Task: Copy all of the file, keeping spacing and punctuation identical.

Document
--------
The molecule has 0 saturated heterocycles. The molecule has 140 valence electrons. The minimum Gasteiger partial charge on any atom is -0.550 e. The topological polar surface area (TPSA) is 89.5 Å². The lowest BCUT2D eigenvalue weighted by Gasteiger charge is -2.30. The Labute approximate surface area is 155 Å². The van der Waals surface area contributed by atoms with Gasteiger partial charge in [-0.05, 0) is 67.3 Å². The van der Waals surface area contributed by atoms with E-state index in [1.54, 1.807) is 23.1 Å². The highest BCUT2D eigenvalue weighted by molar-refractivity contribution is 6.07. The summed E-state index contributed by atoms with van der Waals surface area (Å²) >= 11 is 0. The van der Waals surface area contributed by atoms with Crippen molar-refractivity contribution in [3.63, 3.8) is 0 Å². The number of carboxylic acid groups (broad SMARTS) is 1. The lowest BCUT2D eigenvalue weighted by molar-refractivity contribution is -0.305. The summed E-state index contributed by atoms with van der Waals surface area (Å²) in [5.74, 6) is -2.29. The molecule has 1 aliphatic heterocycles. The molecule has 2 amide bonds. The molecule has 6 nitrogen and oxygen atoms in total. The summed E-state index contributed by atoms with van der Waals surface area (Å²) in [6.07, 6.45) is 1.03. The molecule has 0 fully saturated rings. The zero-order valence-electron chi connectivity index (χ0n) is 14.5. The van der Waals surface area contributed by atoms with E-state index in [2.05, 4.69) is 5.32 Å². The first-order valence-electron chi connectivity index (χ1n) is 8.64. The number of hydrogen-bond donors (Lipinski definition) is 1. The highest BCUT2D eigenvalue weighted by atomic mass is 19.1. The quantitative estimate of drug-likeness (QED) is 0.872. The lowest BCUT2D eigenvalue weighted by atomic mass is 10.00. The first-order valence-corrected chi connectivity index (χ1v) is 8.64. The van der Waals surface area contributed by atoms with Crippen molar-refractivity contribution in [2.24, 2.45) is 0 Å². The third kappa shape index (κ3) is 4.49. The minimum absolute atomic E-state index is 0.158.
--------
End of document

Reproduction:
The molecule has 0 saturated heterocycles. The molecule has 140 valence electrons. The minimum Gasteiger partial charge on any atom is -0.550 e. The topological polar surface area (TPSA) is 89.5 Å². The lowest BCUT2D eigenvalue weighted by Gasteiger charge is -2.30. The Labute approximate surface area is 155 Å². The van der Waals surface area contributed by atoms with Gasteiger partial charge in [-0.05, 0) is 67.3 Å². The van der Waals surface area contributed by atoms with E-state index in [1.54, 1.807) is 23.1 Å². The highest BCUT2D eigenvalue weighted by molar-refractivity contribution is 6.07. The summed E-state index contributed by atoms with van der Waals surface area (Å²) >= 11 is 0. The van der Waals surface area contributed by atoms with Crippen molar-refractivity contribution in [3.63, 3.8) is 0 Å². The number of carboxylic acid groups (broad SMARTS) is 1. The lowest BCUT2D eigenvalue weighted by molar-refractivity contribution is -0.305. The summed E-state index contributed by atoms with van der Waals surface area (Å²) in [5.74, 6) is -2.29. The molecule has 1 aliphatic heterocycles. The molecule has 2 amide bonds. The molecule has 6 nitrogen and oxygen atoms in total. The summed E-state index contributed by atoms with van der Waals surface area (Å²) in [6.07, 6.45) is 1.03. The molecule has 0 fully saturated rings. The zero-order valence-electron chi connectivity index (χ0n) is 14.5. The van der Waals surface area contributed by atoms with E-state index in [2.05, 4.69) is 5.32 Å². The first-order valence-electron chi connectivity index (χ1n) is 8.64. The number of hydrogen-bond donors (Lipinski definition) is 1. The highest BCUT2D eigenvalue weighted by atomic mass is 19.1. The quantitative estimate of drug-likeness (QED) is 0.872. The lowest BCUT2D eigenvalue weighted by atomic mass is 10.00. The first-order valence-corrected chi connectivity index (χ1v) is 8.64. The van der Waals surface area contributed by atoms with Crippen molar-refractivity contribution in [2.24, 2.45) is 0 Å². The third kappa shape index (κ3) is 4.49. The minimum absolute atomic E-state index is 0.158.